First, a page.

" 'We want you to take a commando force of 12 men and give them six weeks of the toughest, most realistic training you can. We want you to teach them survival and get them physically toughened up. Then we want you to run some exercises for them, and finally, wet up a rehearsal for the actual raid, and do it over and over until they have it down blindfolded. During this six weeks we want you to eat, sleep, and live this mission with the Cubans, 24 hours a day. We want them ready to go by mid-December."

"….We've got a house on the south end of Elliot Key that's never been used…you can run the training from there…..You'll have to keep up with your regular duties in addition to working with this commando group. Again, no one is to know that. David is sometimes a little bit difficult, so you'll deal directly with me on anything you need. Use the telephone, and we'll meet away from the station. After you get set, I'll give you a complete scenario for the mission and as much data as we have on the target itself."

"…. 'My outside man, Karl, will help you with logistics. Take the deliveries and carry the items to the island yourself. Order as little as you have to from logistics, and buy all your own food….Here's the safehouse key and $1,000 to get things moving….'"

"Campbell introduced me to Tony Sforza, the commando team contact man, and Karl…."

p. 92:

"I felt an urgency to discuss the leadership aspect of the mission early on with Mr. Campbell....So I decided to talk to Karl about the problem…Campbell had placed no restrictions on what I might discuss with his right-hand man."

"My trip across the bay was faster than usual, and I arrived at the restaurant near the Coral Castle ahead of our scheduled meeting. I saw Karl, Dave Morales, Rosselli, and Mr. Phillips sitting at a table near the back of the room. When I saw all but Karl leave, three to the same car, I went back to meet him. Over a beer, I told him of my observations with Campbell. Karl was pretty savvy and agreed. On the way back to Black Point I pondered Karl's apparent familiarity with the principal staff at JM/WAVE as I had observed it. I was impressed. Karl was obviously something more than the typical logistics gofer."

p. 93 :

"I stole a few hours extra sleep the next morning, then went out to Coconut Grove, where I was to meet Gordon Campbell. He and his wife lived on a yacht moored at the Dinner Key marina. I walked down a long concrete pier, past sleek, expensive cruisers, and finally found Gordon's boat. Both he and his wife – an attractive bikini-clad silver-haired women – were well into their Sunday afternoon martinis."

"As he mixed me a drink, he asked, 'What do you think of the men? How do they look – morale, interest - you know, guts for the job?'"

"'They look very good so far,' I replied, 'but there's one big problem, the commandos have no real leader. The team is split into two distinct, separate groups of five and six men each…and they seem to want to stay that way. As long as I give orders, there's no problem, but when they're on their own, the so-called leader makes suggestions and the other two follow only if they feel like it. It's too loose to be effective under pressure.'"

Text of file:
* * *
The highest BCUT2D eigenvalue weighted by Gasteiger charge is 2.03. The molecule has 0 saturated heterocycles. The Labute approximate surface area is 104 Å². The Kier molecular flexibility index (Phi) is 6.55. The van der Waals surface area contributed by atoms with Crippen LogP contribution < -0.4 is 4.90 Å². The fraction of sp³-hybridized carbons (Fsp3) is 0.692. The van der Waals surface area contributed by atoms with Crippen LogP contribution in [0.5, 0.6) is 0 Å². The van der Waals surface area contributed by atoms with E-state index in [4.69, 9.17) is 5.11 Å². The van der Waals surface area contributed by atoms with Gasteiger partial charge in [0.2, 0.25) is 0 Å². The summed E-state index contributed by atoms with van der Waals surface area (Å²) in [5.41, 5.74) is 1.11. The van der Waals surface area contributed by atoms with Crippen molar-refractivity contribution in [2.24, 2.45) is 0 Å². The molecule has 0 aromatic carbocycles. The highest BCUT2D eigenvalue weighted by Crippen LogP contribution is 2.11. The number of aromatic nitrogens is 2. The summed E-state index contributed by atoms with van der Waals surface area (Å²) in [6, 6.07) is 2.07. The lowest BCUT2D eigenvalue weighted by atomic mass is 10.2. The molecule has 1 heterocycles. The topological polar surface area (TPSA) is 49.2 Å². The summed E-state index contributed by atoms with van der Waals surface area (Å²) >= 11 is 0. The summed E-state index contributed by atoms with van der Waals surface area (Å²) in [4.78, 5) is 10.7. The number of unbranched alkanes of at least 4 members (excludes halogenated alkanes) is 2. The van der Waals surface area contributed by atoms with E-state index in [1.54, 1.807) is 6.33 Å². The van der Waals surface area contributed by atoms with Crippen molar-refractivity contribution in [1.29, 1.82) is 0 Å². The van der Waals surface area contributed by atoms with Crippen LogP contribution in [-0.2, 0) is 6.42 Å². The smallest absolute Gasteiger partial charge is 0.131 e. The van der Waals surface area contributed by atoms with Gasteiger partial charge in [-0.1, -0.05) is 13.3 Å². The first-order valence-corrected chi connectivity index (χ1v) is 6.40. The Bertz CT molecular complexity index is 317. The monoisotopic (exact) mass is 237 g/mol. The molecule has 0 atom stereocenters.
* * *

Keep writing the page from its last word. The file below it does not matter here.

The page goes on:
" 'Goddamnit, if a leader is a problem, then you find one! The case officer for these boys will be down from Washington in a few weeks. He's been with the Cuban desk studying the situation and he's well-read. Porter is young but he knows his stuff. I've assured him you'd have the team ready to go.'"

"Had I heard right? Somebody who worked behind a desk at Langley was suddenly going to appear on the scene and take over where I left off? Just like that? I'd train them and someone else would step in and simply 'assume' control? I started to say something, but caught myself. This was something totally beyond my control, and no good would come from an argument with Campbell at this point. I took a big swallow of my drink. 'I'll continue to do my best on the leadership situation. Gordon, I can assure you that having a leader would make my own work easier. More importantly, these are good men, and they deserve a good leader."

"The anger passed from his face and he mixed us both another drink. 'All right, let's go below. I have the charts and photos and we'll go over the mission from beginning to end."

"For the better part of the next two hours we pored over refinery blueprints and incredibly detailed U-2 photos and recently smuggled-out snapshots of the target. The time schedule was set in the familiar D-day, H-hour military terminology, and Campbell would not tell me when the raid would be conducted. We had to be ready to go anytime after the first of December. He wanted at least two rehearsals competed by then, and there was little time left."

"Our discussion terminated when Mrs. Campbell came down to the gallery carrying drinks for all of us. She chided us for spending the 'glorious Sunday afternoon' talking business, and threw her heavily oiled, deeply tanned body into her husband's lap. Her obvious attention seeking embarrassed me, so I drank quickly, thanked Gordon, and said I'd contact him."

"It wasn't until I'd left the yacht that I realized Campbell hadn't given me the exact location of the refinery; he's said only that it was on the south central coast of Cuba. It probably had been intentional, I concluded, but I had enough data to get well into advanced training and preliminary rehearsals anyway."